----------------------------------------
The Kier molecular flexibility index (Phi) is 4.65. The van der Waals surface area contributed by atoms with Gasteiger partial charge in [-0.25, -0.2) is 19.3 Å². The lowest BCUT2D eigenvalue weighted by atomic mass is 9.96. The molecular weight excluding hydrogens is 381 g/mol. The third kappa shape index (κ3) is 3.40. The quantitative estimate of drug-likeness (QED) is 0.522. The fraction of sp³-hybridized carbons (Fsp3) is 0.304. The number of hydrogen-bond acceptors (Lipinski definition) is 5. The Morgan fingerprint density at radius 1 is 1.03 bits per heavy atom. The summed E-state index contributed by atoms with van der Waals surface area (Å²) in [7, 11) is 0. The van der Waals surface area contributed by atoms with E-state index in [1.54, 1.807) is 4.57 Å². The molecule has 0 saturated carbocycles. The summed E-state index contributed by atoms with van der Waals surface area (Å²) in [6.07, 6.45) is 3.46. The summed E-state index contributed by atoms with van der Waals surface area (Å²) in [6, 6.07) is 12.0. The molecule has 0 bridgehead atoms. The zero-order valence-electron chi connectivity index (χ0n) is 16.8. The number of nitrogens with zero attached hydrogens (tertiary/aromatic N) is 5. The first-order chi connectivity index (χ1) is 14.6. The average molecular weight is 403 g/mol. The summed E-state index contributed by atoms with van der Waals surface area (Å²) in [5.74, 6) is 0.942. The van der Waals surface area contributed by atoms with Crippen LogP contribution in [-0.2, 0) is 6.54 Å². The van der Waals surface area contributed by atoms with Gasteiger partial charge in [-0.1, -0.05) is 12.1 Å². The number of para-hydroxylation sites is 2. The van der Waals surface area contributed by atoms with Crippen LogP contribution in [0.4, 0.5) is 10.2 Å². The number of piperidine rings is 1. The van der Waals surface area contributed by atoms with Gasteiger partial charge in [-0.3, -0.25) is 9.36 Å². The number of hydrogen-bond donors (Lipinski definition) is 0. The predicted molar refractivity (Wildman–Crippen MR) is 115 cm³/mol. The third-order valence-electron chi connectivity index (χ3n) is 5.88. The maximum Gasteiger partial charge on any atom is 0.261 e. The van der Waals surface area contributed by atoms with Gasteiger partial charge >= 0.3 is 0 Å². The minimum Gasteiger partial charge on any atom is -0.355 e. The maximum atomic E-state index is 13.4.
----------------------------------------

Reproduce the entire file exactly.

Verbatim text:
The Kier molecular flexibility index (Phi) is 4.65. The van der Waals surface area contributed by atoms with Gasteiger partial charge in [-0.25, -0.2) is 19.3 Å². The lowest BCUT2D eigenvalue weighted by atomic mass is 9.96. The molecular weight excluding hydrogens is 381 g/mol. The third kappa shape index (κ3) is 3.40. The quantitative estimate of drug-likeness (QED) is 0.522. The fraction of sp³-hybridized carbons (Fsp3) is 0.304. The number of hydrogen-bond acceptors (Lipinski definition) is 5. The Morgan fingerprint density at radius 1 is 1.03 bits per heavy atom. The summed E-state index contributed by atoms with van der Waals surface area (Å²) in [7, 11) is 0. The van der Waals surface area contributed by atoms with E-state index in [1.54, 1.807) is 4.57 Å². The molecule has 0 saturated carbocycles. The summed E-state index contributed by atoms with van der Waals surface area (Å²) in [6.07, 6.45) is 3.46. The summed E-state index contributed by atoms with van der Waals surface area (Å²) in [6, 6.07) is 12.0. The molecule has 0 bridgehead atoms. The zero-order valence-electron chi connectivity index (χ0n) is 16.8. The number of nitrogens with zero attached hydrogens (tertiary/aromatic N) is 5. The first-order chi connectivity index (χ1) is 14.6. The average molecular weight is 403 g/mol. The summed E-state index contributed by atoms with van der Waals surface area (Å²) in [5.74, 6) is 0.942. The van der Waals surface area contributed by atoms with Crippen LogP contribution in [-0.2, 0) is 6.54 Å². The van der Waals surface area contributed by atoms with Gasteiger partial charge in [-0.1, -0.05) is 12.1 Å². The number of para-hydroxylation sites is 2. The van der Waals surface area contributed by atoms with Crippen LogP contribution in [0.4, 0.5) is 10.2 Å². The number of piperidine rings is 1. The van der Waals surface area contributed by atoms with Gasteiger partial charge in [-0.3, -0.25) is 9.36 Å². The number of hydrogen-bond donors (Lipinski definition) is 0. The predicted molar refractivity (Wildman–Crippen MR) is 115 cm³/mol. The third-order valence-electron chi connectivity index (χ3n) is 5.88. The maximum Gasteiger partial charge on any atom is 0.261 e. The van der Waals surface area contributed by atoms with Gasteiger partial charge >= 0.3 is 0 Å². The minimum Gasteiger partial charge on any atom is -0.355 e. The maximum atomic E-state index is 13.4.